Help in the interpretation of results of beta diversity

Dear all,
I am experiencing some problems in the interpretation of the results of the beta diversity on my data.
I have run the following command:
qiime diversity beta-group-significance --i-distance-matrix core-metrics-results/unweighted_unifrac_distance_matrix.qza --m-metadata-file metadata2.tsv --m-metadata-column Sampletype --o-visualization core-metrics-results/unweighted_unifrac-Sampletype-significance_9999.qzv --p-pairwise --p-permutations 9999 (same for weighted unifrac and bray-curtis)
PERMANOVA gave a p-value 0.0001 and also the pairwise differences among groups are all significant, consistently for unweighted, weighted unifrac and bray-curtis. This should tell me that the factor “Sampletype” significantly influenced the similarity among the samples, isn’t it? Which is actually what I expected. The problem is that if I look at the emperor PCoA plots (attached), I don’t see any clear clustering pattern among the samples when coloring by Sampletype.
bray_curtis_emperor.qzv (1.5 MB)
weighted_unifrac_emperor.qzv (1.5 MB)
unweighted_unifrac_emperor.qzv (1.5 MB)
Also the variability explained by the axes is quite low.
So I am having troubles to interpret the results of beta group significance together with the absence of clustering pattern in the PCoA. Any help would be very welcome.
Thank you

Hi @alfanon,

This is an excellent question! The issue is multifaceted and a bit complex and while I may not have all the answers to your concerns here is my attempt anyways.
First, I think it would be really useful to have a little reading on what the PERMANOVA and ANOSIM tests actually do, and those links will do a much better job of explaining it than I ever could so I recommend taking a look there first. I’m not sure if the implementation of these 2 tests in qiime2 are exactly that of what those links discuss, but they will be similar enough for our purpose.
First, as you mentioned the combination of your 3 axis explain somewhere around 40-60% of the variance, which is not high, but is not low either. Have a look through the literature and you’ll see much less is often reported. The important takeaway from this is that there may be other axes that can explain some meaningful aspects of your data which we would not be able to see in those 3 dimensions. Typically in microbiome data I’ve come across the first 3 axis just about explain everything meaningful and it’s likely the same with your data. You axes 4-5 explain another ~12% which may or may not be important. Just wanted to mention it… When you perform tests like PERMANOVA you are comparing the actual distances data (or their ranks) and not just a few dimensions. That is more for the sake of the ordination plots. So even though clustering and the stats usually coincide, I don’t think a visible clustering is a requirement and doesn’t necessarily contradict what the test says. Think of them as 2 separate, but complementing entities. But a contrast between the two might be a good indicator to perhaps look more closely at your data as you may have missed something.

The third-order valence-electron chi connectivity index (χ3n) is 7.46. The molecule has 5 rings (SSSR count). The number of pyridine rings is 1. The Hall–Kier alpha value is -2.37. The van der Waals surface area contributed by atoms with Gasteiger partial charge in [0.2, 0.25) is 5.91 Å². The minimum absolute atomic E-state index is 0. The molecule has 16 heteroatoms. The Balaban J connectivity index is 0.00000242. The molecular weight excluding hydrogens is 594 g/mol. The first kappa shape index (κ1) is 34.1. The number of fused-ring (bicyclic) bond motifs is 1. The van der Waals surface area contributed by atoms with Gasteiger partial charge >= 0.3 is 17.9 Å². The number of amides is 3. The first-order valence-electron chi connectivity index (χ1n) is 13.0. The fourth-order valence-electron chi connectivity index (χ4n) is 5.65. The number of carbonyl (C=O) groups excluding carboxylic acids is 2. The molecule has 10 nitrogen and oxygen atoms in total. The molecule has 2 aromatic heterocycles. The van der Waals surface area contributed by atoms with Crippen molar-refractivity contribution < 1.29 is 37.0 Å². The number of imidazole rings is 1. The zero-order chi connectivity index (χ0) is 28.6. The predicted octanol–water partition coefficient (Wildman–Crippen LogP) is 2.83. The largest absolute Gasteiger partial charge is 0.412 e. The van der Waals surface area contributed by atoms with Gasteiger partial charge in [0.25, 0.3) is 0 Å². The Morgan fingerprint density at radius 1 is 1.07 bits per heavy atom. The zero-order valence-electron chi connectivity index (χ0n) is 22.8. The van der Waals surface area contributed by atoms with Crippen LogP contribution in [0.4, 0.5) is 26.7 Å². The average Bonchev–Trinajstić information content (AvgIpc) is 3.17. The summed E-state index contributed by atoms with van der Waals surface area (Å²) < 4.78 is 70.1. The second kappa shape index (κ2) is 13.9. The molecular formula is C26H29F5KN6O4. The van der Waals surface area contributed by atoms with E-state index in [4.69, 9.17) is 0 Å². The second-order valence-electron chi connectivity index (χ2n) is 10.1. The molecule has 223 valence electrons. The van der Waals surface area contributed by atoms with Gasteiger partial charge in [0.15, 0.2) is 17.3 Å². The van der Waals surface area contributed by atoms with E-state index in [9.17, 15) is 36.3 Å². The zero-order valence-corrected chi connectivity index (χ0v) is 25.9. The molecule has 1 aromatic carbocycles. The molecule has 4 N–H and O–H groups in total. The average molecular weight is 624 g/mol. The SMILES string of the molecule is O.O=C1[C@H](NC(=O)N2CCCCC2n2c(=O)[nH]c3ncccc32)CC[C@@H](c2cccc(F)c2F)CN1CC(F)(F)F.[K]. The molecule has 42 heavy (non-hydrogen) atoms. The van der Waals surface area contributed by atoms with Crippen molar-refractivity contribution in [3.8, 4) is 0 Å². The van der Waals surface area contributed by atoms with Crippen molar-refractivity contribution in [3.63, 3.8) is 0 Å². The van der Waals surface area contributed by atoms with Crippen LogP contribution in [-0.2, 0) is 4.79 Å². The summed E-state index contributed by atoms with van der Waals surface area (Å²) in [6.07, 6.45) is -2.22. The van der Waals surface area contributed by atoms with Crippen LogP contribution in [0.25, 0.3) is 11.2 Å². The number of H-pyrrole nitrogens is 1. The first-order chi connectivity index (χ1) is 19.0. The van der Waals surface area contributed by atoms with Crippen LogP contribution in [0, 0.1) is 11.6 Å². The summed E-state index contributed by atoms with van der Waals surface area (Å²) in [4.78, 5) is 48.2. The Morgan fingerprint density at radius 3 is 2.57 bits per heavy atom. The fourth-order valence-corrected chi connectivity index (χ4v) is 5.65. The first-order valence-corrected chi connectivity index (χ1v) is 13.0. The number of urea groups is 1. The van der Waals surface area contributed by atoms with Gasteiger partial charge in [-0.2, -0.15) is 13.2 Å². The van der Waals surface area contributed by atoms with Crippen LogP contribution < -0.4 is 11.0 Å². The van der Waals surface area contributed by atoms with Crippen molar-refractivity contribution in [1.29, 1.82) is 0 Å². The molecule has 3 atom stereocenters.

Moving on to the plots themselves, I’ve looked through your PCoA plots and used the visibility option to highlight a few pair-wise comparisons (see attached). While I agree that some have no clear clustering (Fig. C and F) the others very well may (Fig A-B & D-E), it all depends on your perspective. If you were to run the PCoA on a subsample of your feature table with only with 2 SampleType, you might even see more visible clusters because the plot’s scale would only focus on those samples’ ranges, and wouldn’t have to worry about the other samples. Anyways, I think the results of your tests are ok and as you said taken into consideration with the design of your experiment, is likely revealing true patterns.

Hope that helps.

ps. There may be a touch of a horseshoe effect in some of your SampleTypes, which is a whole other topic but I’ll point you to this paper which may shed some light on those as well.


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